There are others who bring wholesale charges against Masonry because some of its members violate its teachings. Is one Mason intemperate in his habits, then Masonry teaches and encourages drunkenness. Does one Mason swear, then Masonry teaches profanity. And thus, from the misdeeds of its members, Masonry is brought into disrepute, and its enemies exultantly exclaim: "I would not belong to an Order that teaches or allows such practices as these." 

Stop, one moment, my friend, and see what would be the result of your reasoning. Are you a member of some one of the Christian denominations? Do all who profess religion, or who belong to any of these denominations, live in accordance with the doctrines of Christianity? If not, then you must denounce Christianity, sever the ties which bind you to the sect to which you belong, and come out from among them. 

Again: God created man pure and holy. He has laid down his laws for the government of the human race. He says that "no drunkard shall enter the kingdom of Heaven." He has commanded us to "swear not at all," thus forbidding intemperance and profanity; yet men in society and in the world, yea, even outside the Masonic ranks, become drunkards and are profane, thus violating the laws of the Creator, and committing those very vices that thou condemnest in Masonry. Go then, thou objector against Masonry on account of the misconduct of some of its members, and find upon this wide world some place - some lovely spot - where these vices do not exist, and there, perchance, thou mayest dwell in peace, with no compunctions of conscience on account of being associated with those who are contaminated with those vices. If thou canst not find so blest a spot upon this earth, let thy body take to itself wings and fly to some more congenial sphere, where sin was never known, for here thou canst not find a resting place, for those vices which thy soul so abhors, to a greater or less extent, cover every portion of this fair earth. 

In conclusion, Fellow Craftsmen, let me ask you whether we, ourselves, are not, to a great extent, the cause of those objections against our belovecd Order? And here, at the close of this session of the Grand Lodge, as we are about returning to our homes to engage in those duties which devolve upon us in our several stations in life, and which we as Masons are taught, "that we are on no account to neglect," let us ask ourselves a few plain, practical questions. Do we attend to our duties as Masons as we ought? Do we live up to the principles of the Order that we profess to love and cherish ? Do we act towards ourselves, our fellow men and our God as Masonry has taught us we should ? Craftsmen, be it ours to exemplify by our life and conduct, the noble principles of Masonry. Let us, in all our actions, make a constant application of those principles, that others, seeing our good work, may be constrained to acknowledge the utility of Masonry, and that our influence, silent, yet ever working, may draw to the support of our Order the good and true of every land. Take lovely charity by the hand; do whatsoever she commands, and sweet peace will dwell within your faithful breasts. The widow's tears will engrave m indelible characters the benefits of Masonry. The mother's heaving breast - the infant's cries - the orphan's thanks shall answer all objections against the Masonic institution. Learn then, my brethren, the art of doing good, of producing peace amidst the jarring elements of disturbed nations - of producing order out of chaos, and harmony out of discord. Learn to handle well the tools of Masonry - especially the "trowel," and with it spread well that cement of brotherly love and affection which produces no discord nor envy, but instead thereof, that "noble emulation of who best can work and who best agree." Then, when the dim lamp of life is expiring, when we are about to close our labors in the lodge below, to join the celestial lodge above, where the "Supreme Architect of the Uni verse presides," we shall feel conscious of having well performed our work - of having done good, square work; and we shall feel happy, knowing that we are in possession of the pass-words, which will gain us admission into that lodge of the just, the true and the good, being "duly and truly prepared" to become associated with those true craftsmen who have gone before.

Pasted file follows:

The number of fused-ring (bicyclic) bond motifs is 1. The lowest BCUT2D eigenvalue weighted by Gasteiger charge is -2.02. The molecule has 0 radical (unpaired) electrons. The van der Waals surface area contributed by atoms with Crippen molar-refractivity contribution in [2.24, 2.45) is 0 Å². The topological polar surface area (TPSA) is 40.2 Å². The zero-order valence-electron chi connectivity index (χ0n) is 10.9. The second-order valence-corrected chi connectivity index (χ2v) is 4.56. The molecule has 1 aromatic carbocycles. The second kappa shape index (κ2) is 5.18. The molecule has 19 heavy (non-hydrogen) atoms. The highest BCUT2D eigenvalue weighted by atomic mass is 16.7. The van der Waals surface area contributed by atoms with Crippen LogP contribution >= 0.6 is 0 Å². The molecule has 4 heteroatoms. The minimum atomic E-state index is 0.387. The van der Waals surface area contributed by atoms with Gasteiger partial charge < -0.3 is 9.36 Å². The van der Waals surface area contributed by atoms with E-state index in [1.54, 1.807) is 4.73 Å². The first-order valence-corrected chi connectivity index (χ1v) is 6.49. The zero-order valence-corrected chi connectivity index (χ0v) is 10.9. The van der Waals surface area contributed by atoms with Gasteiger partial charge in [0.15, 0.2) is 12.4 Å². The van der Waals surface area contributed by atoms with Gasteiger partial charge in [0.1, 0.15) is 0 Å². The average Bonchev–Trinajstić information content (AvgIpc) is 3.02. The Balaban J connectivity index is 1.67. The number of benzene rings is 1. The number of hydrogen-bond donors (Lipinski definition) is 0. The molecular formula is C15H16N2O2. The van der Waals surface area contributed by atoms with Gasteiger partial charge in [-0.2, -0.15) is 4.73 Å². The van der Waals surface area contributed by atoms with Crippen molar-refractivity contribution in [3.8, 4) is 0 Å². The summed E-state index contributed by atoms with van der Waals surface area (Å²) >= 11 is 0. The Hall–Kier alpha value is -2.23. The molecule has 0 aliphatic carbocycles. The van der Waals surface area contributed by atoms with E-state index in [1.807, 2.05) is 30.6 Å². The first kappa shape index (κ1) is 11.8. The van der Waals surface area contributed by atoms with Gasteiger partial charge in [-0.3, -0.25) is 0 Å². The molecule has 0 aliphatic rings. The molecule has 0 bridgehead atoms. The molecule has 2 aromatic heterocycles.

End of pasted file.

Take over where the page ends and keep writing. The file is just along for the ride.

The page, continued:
If from our throbbing hearts shall flow 
Pure streams of friendship, truth and love, 
When we "demit" from the lodge below, 
Brothers, we'll join the lodge above.